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Federal regulators give green light to pipeline expansion in Hampton Roads

(Image via TC Energy)
(Image via TC Energy)

The Federal Energy Regulatory Commission recently approved the expansion of a natural gas pipeline that stretches through southwest Hampton Roads.

Canada-based TC Energy can now start constructing what it calls the Virginia Reliability Project. 

The company plans to dig up, replace and double the size of about 50 miles of existing pipeline. It stretches from Chesapeake and Suffolk, through Isle of Wight to Sussex and Surry counties. 

TC Energy, which supplies Virginia Natural Gas, says the project is meant to accommodate growing regional energy demands.

“Hampton Roads desperately is at capacity for natural gas,” spokesperson Alex Stroman told WHRO last year. “Things like offshore wind need natural gas. And natural gas and renewables work hand-in-glove.”

The existing pipeline infrastructure was built in the 1950s and is outdated, he said.

In a statement following the recent approval, TC Energy said it “will work diligently to place (the pipeline) into service as soon as possible.”

“The Virginia Reliability Project will make energy more reliable and contribute to affordable energy prices for residents and businesses in the Hampton Roads region,” company officials wrote.

Many Hampton Roads officials and businesses have supported the project in comments to federal regulators. 

A Huffington Post investigation last year revealed emails in which the company appeared to have drafted letters of support for local mayors to send to FERC, including Chesapeake’s Rick West and Bobby Dyer in Virginia Beach.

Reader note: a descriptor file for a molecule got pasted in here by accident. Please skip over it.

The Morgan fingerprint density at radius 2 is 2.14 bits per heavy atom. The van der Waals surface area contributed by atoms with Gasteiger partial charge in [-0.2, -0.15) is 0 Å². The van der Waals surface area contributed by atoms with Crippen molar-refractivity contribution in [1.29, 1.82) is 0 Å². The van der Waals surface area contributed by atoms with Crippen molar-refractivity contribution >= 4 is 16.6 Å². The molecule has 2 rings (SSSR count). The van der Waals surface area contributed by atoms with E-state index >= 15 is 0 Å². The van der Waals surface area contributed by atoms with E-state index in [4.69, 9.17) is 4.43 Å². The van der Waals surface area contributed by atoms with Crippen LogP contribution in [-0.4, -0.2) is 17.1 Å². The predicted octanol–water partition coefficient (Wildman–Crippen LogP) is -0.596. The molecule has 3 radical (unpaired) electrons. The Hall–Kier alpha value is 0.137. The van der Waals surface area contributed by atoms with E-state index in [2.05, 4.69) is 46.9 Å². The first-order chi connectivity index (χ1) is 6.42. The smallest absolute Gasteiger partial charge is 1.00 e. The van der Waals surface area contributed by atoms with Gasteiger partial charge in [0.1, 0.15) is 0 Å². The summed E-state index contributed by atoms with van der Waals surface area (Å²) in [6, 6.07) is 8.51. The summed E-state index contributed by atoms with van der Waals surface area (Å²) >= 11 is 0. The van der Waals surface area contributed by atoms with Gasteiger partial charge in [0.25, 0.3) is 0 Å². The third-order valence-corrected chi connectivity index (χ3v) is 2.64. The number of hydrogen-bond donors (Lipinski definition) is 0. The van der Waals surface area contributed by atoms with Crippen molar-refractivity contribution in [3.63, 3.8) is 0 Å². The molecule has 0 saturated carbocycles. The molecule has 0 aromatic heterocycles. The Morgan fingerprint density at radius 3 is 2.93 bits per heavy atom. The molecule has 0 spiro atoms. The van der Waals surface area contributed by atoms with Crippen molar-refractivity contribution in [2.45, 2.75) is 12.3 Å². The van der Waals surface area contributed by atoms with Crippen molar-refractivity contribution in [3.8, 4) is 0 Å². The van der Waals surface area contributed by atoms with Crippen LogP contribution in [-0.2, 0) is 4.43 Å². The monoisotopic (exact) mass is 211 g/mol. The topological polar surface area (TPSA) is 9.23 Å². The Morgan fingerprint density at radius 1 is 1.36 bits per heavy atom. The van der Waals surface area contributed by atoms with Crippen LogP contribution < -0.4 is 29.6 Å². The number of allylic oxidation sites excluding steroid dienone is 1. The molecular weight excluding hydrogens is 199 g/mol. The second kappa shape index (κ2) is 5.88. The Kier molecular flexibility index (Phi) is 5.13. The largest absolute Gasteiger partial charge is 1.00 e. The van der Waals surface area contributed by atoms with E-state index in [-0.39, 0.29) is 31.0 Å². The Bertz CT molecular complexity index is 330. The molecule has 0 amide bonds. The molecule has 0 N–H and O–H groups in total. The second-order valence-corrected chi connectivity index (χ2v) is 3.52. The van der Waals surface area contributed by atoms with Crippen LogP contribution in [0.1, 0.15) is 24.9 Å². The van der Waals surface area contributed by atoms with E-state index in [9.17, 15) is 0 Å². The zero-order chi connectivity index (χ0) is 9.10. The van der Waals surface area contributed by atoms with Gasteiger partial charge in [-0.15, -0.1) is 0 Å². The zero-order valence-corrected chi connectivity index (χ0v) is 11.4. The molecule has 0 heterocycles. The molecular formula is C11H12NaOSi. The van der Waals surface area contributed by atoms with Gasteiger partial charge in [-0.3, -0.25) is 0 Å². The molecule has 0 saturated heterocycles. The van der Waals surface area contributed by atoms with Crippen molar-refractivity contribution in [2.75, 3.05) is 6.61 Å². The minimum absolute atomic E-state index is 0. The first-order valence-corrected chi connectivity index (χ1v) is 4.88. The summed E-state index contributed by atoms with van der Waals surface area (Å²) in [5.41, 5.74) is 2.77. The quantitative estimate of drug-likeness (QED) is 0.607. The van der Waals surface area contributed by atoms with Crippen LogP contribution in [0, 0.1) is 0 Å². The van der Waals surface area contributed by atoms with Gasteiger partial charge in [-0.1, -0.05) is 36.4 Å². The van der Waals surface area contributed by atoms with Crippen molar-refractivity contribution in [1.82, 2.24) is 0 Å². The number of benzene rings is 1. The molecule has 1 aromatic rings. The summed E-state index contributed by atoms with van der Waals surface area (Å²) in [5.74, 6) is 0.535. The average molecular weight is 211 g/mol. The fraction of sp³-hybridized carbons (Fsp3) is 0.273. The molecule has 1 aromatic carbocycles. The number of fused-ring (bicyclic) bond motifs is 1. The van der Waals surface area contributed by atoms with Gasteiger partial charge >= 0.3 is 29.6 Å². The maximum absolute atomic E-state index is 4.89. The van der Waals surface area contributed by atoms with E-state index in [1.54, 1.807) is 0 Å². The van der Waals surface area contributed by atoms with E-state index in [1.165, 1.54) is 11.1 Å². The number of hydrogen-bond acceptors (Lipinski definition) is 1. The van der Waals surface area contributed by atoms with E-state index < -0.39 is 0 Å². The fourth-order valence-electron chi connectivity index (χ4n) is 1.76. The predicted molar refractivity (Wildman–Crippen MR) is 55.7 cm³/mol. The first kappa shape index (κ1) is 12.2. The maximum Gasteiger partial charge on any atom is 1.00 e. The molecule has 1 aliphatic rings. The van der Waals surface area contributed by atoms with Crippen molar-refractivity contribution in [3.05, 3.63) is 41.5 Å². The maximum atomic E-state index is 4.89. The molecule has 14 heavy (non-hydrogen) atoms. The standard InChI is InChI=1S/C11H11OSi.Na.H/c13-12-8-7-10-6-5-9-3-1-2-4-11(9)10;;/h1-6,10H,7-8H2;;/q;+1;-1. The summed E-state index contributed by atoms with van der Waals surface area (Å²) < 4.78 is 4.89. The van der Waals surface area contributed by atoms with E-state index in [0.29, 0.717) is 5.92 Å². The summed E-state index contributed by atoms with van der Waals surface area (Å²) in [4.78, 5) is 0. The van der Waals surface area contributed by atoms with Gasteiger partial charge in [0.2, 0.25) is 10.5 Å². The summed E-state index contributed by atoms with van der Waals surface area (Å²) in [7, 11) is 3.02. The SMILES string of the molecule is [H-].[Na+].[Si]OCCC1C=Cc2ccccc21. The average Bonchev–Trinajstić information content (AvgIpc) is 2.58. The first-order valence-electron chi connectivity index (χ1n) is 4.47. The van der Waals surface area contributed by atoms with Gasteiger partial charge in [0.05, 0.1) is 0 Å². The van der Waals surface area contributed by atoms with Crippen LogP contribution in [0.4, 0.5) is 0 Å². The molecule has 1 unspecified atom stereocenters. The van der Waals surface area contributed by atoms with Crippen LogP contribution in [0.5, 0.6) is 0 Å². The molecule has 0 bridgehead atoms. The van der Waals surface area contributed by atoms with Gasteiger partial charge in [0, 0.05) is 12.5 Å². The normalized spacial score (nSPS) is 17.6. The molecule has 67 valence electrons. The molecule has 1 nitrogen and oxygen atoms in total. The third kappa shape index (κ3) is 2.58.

Local environmental groups and civic leagues have strongly opposed the expansion, calling it the “Virginia Ripoff Project.” They argued that the region should not double down on investing in fossil fuel infrastructure and cited environmental justice concerns about lower-income communities that line the proposed route. 

The Nansemond Indian Nation also expressed concerns that the project could impact its ancestral homelands around the Nansemond River and Great Dismal Swamp – but the tribe withdrew its objections this fall after reaching an agreement with TC Energy. 

In their environmental review of the project, federal regulators said they expected only some short-term environmental impacts. 

They did not evaluate its effects on climate change and said it could not characterize the VRP’s greenhouse gas emissions as significant or not.

One of FERC’s commissioners partially dissented on the project’s approval this month, citing the inability to assess those emissions.

Katherine is WHRO’s climate and environment reporter. She came to WHRO from the Virginian-Pilot in 2022. Katherine is a California native who now lives in Norfolk and welcomes book recommendations, fun science facts and of course interesting environmental news.

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